Following the American Civil War Sesquicentennial with day by day writings of the time, currently 1863.

by John Beauchamp Jones

            OCTOBER 2D.—Our 5000 prisoners taken at the battle of Chickamauga have arrived in this city, and it is ascertained that more are on the way hither. Gen. Bragg said he had 5000 besides the wounded, and as none of the wounded have arrived, more must have been taken since his dispatch. Every effort is being made on our part to capture the army of Rosecrans—and everything possible is done by the enemy to extricate him, and to reinforce him to such an extent that he may resume offensive operations. Without this be done, the campaign must close disastrously in the West, and then the peace party of the North will have a new inspiration of vitality.

            It is now said that Gen. Lee, despairing of being attacked in his chosen position, has resolved to attack Meade, or at least to advance somewhere. It is possible (if Meade has really sent two corps of his army to the West) that he will cross the Potomac again—at least on a foraging expedition. If he meets with only conscripts and militia he may penetrate as far as Harrisburg, and then let Europe perpend! The Union will be as difficult of reconstruction, as would have been the celebrated Campo Formio vase shivered by Napoleon. It is much easier to destroy than to construct. The emancipation and confiscation measures rendered reconstruction impracticable—unless, indeed, at a future day, the Abolitionists of the United States should be annihilated and Abolitionism abolished.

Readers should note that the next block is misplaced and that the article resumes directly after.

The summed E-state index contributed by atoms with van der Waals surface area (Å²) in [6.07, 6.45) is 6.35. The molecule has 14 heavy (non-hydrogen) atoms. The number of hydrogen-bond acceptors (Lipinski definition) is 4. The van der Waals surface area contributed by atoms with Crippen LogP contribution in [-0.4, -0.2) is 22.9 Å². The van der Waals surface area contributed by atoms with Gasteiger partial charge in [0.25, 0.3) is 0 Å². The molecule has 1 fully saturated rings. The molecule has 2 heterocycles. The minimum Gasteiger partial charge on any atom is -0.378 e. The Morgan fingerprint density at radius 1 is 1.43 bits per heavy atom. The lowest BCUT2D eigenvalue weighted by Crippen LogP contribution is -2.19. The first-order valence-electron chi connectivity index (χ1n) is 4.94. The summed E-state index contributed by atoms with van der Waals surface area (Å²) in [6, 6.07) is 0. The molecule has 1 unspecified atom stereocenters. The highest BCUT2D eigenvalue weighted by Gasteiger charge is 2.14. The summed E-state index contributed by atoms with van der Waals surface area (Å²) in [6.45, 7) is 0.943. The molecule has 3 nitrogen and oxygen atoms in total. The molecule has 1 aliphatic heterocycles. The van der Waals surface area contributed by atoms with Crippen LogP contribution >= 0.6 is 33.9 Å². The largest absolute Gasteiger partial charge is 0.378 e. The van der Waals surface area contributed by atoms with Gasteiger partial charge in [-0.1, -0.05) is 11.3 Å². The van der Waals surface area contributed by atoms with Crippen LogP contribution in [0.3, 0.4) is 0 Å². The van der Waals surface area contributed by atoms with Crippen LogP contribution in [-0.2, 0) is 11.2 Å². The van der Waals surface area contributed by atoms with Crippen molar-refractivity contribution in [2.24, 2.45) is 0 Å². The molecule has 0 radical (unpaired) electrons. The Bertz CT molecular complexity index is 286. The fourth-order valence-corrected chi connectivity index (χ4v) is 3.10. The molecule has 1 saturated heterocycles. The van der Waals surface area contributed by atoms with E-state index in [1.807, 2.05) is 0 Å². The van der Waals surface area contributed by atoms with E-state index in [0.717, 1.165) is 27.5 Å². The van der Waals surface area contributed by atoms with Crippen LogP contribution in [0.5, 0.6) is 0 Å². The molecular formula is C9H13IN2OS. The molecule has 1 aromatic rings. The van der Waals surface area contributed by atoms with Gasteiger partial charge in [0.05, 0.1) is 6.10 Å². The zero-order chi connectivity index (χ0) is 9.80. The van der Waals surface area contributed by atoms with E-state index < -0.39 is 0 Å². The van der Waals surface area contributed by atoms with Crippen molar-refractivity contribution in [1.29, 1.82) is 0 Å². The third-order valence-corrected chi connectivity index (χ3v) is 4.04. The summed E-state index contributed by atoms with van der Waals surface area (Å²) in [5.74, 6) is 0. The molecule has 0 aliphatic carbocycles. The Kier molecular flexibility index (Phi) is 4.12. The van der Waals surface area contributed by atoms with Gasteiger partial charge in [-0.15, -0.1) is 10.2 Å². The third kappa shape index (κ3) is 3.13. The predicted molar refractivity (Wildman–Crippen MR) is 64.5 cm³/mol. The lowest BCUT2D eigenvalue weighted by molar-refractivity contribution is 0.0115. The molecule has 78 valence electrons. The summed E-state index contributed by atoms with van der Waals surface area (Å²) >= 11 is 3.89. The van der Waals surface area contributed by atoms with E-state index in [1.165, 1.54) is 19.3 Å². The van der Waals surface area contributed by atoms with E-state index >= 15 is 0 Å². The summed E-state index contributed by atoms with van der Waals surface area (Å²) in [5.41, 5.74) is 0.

To-day I got an excellent pair of winter shoes from a quartermaster here for $13—the retail price for as good an article, in the stores, is $75; fine boots have risen to $200!

            The enemy’s batteries on MorrisIsland are firing away again at Sumter’s ruins, and at Moultrie—but they have not yet opened on the city.

            The newspapers continue to give accounts of the Chickamauga battle.

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